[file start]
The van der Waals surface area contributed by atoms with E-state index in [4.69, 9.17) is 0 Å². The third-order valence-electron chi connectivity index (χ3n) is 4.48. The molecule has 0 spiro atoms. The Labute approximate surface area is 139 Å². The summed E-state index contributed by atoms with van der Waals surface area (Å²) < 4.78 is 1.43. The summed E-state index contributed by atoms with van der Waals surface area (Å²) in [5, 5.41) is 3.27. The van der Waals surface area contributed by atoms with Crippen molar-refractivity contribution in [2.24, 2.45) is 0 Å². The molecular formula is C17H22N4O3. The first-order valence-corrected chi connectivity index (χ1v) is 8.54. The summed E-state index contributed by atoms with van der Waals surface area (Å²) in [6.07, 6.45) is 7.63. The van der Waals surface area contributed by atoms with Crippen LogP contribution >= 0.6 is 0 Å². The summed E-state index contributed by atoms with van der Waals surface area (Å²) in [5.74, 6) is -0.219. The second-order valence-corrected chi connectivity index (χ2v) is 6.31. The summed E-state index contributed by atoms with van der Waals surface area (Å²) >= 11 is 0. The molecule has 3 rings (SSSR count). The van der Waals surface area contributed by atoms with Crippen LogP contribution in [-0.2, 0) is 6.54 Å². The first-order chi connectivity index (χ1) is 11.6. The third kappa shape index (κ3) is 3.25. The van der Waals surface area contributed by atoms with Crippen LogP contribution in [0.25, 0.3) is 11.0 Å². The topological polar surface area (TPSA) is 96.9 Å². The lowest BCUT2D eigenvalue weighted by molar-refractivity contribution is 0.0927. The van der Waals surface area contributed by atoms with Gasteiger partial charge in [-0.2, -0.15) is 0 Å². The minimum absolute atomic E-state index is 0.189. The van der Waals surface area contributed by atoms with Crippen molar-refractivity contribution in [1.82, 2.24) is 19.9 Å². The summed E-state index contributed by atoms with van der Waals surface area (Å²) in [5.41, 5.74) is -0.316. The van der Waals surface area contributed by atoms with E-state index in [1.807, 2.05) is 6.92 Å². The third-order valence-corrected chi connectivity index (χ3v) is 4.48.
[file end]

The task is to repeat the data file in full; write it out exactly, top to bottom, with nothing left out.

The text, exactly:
The van der Waals surface area contributed by atoms with E-state index in [4.69, 9.17) is 0 Å². The third-order valence-electron chi connectivity index (χ3n) is 4.48. The molecule has 0 spiro atoms. The Labute approximate surface area is 139 Å². The summed E-state index contributed by atoms with van der Waals surface area (Å²) < 4.78 is 1.43. The summed E-state index contributed by atoms with van der Waals surface area (Å²) in [5, 5.41) is 3.27. The van der Waals surface area contributed by atoms with Crippen molar-refractivity contribution in [2.24, 2.45) is 0 Å². The molecular formula is C17H22N4O3. The first-order valence-corrected chi connectivity index (χ1v) is 8.54. The summed E-state index contributed by atoms with van der Waals surface area (Å²) in [6.07, 6.45) is 7.63. The van der Waals surface area contributed by atoms with Crippen LogP contribution >= 0.6 is 0 Å². The summed E-state index contributed by atoms with van der Waals surface area (Å²) in [5.74, 6) is -0.219. The second-order valence-corrected chi connectivity index (χ2v) is 6.31. The summed E-state index contributed by atoms with van der Waals surface area (Å²) >= 11 is 0. The molecule has 3 rings (SSSR count). The van der Waals surface area contributed by atoms with Crippen LogP contribution in [-0.2, 0) is 6.54 Å². The first-order chi connectivity index (χ1) is 11.6. The third kappa shape index (κ3) is 3.25. The van der Waals surface area contributed by atoms with Crippen LogP contribution in [0.25, 0.3) is 11.0 Å². The topological polar surface area (TPSA) is 96.9 Å². The lowest BCUT2D eigenvalue weighted by molar-refractivity contribution is 0.0927. The van der Waals surface area contributed by atoms with Gasteiger partial charge in [-0.2, -0.15) is 0 Å². The minimum absolute atomic E-state index is 0.189. The van der Waals surface area contributed by atoms with Crippen molar-refractivity contribution in [1.82, 2.24) is 19.9 Å². The summed E-state index contributed by atoms with van der Waals surface area (Å²) in [5.41, 5.74) is -0.316. The van der Waals surface area contributed by atoms with E-state index in [1.807, 2.05) is 6.92 Å². The third-order valence-corrected chi connectivity index (χ3v) is 4.48.